The Oscars are not an international film festival. They're very local."
That's what director Bong Joon Ho said to Vulture when he was asked about Parasite becoming the first Korean film to be nominated for Best Picture. It's funny because it's true. Hollywood has been called a "mill town," and the Academy Awards are basically just an annual industry banquet with an incredible PR team. The awards are usually settled by voters who are either too busy to see enough films to make a meaningful decision or hopelessly out of touch with the zeitgeist or both. Controversy is guaranteed — this is a feature, not a bug.
Originally, the Academy of Motion Picture Arts and Sciences didn't even consider films made outside of the United States. After giving out honorary awards for several years to films like Bicycle Thieves and Rashomon, the first Best Foreign Language Film was Federico Fellini's La Strada in 1957.
One reason non-Hollywood films have always been an afterthought at the Oscars is because non-English films with subtitles have traditionally been a hard sell in America. But as the country becomes more diverse, that has been changing. These days, Malco Theaters regularly devotes screens to Bollywood movies. As I write this, the Telugu film Disco Raja is playing at the Majestic. The mainline Hollywood studios have become more and more dependent on foreign box office, which might be another incentive for the Academy to open up internationally. The subtitled Roma won Best Foreign Language Film and earned a Best Director award for Alfonso Cuarón in 2018, but a subtitled film has still never won Best Picture. Parasite, which I think is the best film from a pretty good year, has a chance to make history.
Another subtitled nominee has a chance to make history this year. Best Foreign Language Film got a long-overdue name change to Best International Feature Film, and Honeyland is nominated for both that honor and for Best Documentary. It's no surprise the film has resonated. It's a humane and fascinating story told with nuance and compassion for all of its subjects by directors Tamara Kotevska and Ljubomir Stefanov.
The project reportedly began life as a short film about efforts to preserve the area around the River Bregalnica in North Macedonia, until the directors met Hatidze Muratova. She is a beekeeper living with her 85-year-old mother in some of the roughest and most remote terrain in Europe. When we first meet her, Muratova is climbing along a treacherous mountain ridge to get to a rocky outcrop where a hive of bees has taken shelter. She takes a honeycomb and gently coaxes bees into her handmade, conical hive. She sings to the bees as she works, giving the impression that she's not so much robbing the hive as she is recruiting workers.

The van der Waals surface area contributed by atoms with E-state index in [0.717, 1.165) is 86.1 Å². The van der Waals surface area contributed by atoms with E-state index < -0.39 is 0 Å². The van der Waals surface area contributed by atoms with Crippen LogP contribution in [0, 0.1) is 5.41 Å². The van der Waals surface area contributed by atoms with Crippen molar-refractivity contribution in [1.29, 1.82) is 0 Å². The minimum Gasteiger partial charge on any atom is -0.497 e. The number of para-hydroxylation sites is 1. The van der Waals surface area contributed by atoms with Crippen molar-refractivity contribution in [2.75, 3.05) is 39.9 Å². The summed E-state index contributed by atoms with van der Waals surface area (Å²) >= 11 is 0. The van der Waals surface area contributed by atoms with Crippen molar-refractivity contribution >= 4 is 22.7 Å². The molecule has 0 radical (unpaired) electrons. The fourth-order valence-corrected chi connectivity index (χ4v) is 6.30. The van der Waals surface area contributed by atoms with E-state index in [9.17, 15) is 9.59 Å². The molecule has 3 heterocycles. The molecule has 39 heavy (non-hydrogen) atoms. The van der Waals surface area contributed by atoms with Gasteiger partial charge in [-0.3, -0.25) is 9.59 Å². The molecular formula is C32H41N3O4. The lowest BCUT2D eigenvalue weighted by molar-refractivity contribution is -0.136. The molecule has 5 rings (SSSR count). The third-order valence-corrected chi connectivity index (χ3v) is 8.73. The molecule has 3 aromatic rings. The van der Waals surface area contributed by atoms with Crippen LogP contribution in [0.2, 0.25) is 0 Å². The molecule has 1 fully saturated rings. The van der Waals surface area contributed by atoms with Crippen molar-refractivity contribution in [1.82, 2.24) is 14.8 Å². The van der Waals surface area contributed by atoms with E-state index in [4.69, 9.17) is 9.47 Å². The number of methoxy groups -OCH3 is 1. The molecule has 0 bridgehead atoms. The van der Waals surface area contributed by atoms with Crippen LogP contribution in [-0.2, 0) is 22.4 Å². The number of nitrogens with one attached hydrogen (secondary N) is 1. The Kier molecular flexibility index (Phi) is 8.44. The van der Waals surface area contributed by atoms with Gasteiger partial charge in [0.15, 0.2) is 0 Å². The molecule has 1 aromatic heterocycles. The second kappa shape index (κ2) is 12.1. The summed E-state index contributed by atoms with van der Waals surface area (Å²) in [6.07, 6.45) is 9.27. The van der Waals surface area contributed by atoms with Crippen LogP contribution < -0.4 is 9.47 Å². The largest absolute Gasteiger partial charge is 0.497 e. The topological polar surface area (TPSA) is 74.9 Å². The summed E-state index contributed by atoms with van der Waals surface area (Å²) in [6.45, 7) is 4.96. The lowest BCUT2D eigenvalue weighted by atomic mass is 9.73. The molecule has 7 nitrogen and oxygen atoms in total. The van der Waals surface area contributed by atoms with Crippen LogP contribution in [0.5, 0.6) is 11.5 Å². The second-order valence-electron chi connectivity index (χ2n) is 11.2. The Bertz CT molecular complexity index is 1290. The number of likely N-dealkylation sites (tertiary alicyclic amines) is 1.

- Hatidze Muratova tends her hives in Honeyland.
Muratova's world is timeless, idyllic, and lonely. She and her mother are the last two inhabitants of an abandoned village. Her beehives are tucked into nooks and crevices in crumbling stone walls that look like they could be 100 — or 1,000 — years old. Her golden rule is to never take more than half of the honey from any one hive, to ensure the bees have plenty to eat for themselves. Although she frequently works without protective equipment, we never see her get stung by a bee.
The natural rhythms of Muratova's life are interrupted by the arrival of a family of itinerant farmers — Hussein Sam and his wife and seven children. They arrive in a caravan of cattle, trailers, and tractors, filling the silent hills with noise. At first, Muratova is happy to have new people to talk to. The Sams clearly have their hands full, and she's got the farmer's instinct for cooperation. But when Sam decides to take up beekeeping, conflict becomes inevitable. The contrast between his boxy, mass-produced hives and her handmade, organic hives becomes the film's central visual metaphor. Muratova patiently tries to explain the sustainable, traditional beekeeping methods developed over thousands of years, but Sam has hungry mouths to feed and a pushy client who wants to move as much product as possible.
There are no good guys and bad guys here, just struggling people responding to incentives. Honeyland is cinéma vérité, which means there's no voice-over and no talking head interviews. But there is more character and story in the film's 87 minutes than in most $100 million blockbusters. As Bong Joon Ho said in his Golden Globe acceptance speech, "Once you overcome the one-inch-tall barrier of subtitles, you will be introduced to so many more amazing films."